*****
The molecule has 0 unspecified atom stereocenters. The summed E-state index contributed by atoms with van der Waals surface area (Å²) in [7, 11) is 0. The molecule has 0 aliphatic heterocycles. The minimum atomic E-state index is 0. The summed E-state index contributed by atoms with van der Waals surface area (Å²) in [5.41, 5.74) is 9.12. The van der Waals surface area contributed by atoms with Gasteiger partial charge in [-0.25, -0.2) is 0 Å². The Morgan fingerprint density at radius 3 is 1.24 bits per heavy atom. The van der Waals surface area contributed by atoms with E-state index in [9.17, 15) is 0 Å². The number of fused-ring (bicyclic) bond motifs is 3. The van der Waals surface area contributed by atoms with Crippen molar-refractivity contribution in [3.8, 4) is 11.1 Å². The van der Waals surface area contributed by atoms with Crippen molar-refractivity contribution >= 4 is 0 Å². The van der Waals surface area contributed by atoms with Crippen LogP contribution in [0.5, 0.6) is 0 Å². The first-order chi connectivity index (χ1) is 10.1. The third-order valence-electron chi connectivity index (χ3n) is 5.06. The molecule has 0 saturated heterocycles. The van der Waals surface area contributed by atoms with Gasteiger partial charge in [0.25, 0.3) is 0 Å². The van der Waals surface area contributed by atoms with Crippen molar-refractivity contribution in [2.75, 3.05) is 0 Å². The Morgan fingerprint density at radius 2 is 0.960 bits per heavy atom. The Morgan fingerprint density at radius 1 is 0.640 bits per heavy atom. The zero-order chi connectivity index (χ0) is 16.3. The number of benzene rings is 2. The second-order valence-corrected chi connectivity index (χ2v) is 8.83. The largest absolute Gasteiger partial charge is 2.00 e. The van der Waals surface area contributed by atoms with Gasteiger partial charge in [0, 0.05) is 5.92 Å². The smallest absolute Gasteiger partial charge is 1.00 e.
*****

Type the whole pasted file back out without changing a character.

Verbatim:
The molecule has 0 unspecified atom stereocenters. The summed E-state index contributed by atoms with van der Waals surface area (Å²) in [7, 11) is 0. The molecule has 0 aliphatic heterocycles. The minimum atomic E-state index is 0. The summed E-state index contributed by atoms with van der Waals surface area (Å²) in [5.41, 5.74) is 9.12. The van der Waals surface area contributed by atoms with Gasteiger partial charge in [-0.25, -0.2) is 0 Å². The Morgan fingerprint density at radius 3 is 1.24 bits per heavy atom. The van der Waals surface area contributed by atoms with E-state index in [9.17, 15) is 0 Å². The number of fused-ring (bicyclic) bond motifs is 3. The van der Waals surface area contributed by atoms with Crippen molar-refractivity contribution in [3.8, 4) is 11.1 Å². The van der Waals surface area contributed by atoms with Crippen molar-refractivity contribution >= 4 is 0 Å². The van der Waals surface area contributed by atoms with Crippen LogP contribution in [0.5, 0.6) is 0 Å². The first-order chi connectivity index (χ1) is 10.1. The third-order valence-electron chi connectivity index (χ3n) is 5.06. The molecule has 0 saturated heterocycles. The van der Waals surface area contributed by atoms with Gasteiger partial charge in [0.25, 0.3) is 0 Å². The van der Waals surface area contributed by atoms with Crippen molar-refractivity contribution in [2.75, 3.05) is 0 Å². The Morgan fingerprint density at radius 2 is 0.960 bits per heavy atom. The Morgan fingerprint density at radius 1 is 0.640 bits per heavy atom. The zero-order chi connectivity index (χ0) is 16.3. The number of benzene rings is 2. The second-order valence-corrected chi connectivity index (χ2v) is 8.83. The largest absolute Gasteiger partial charge is 2.00 e. The van der Waals surface area contributed by atoms with Gasteiger partial charge in [0, 0.05) is 5.92 Å². The smallest absolute Gasteiger partial charge is 1.00 e.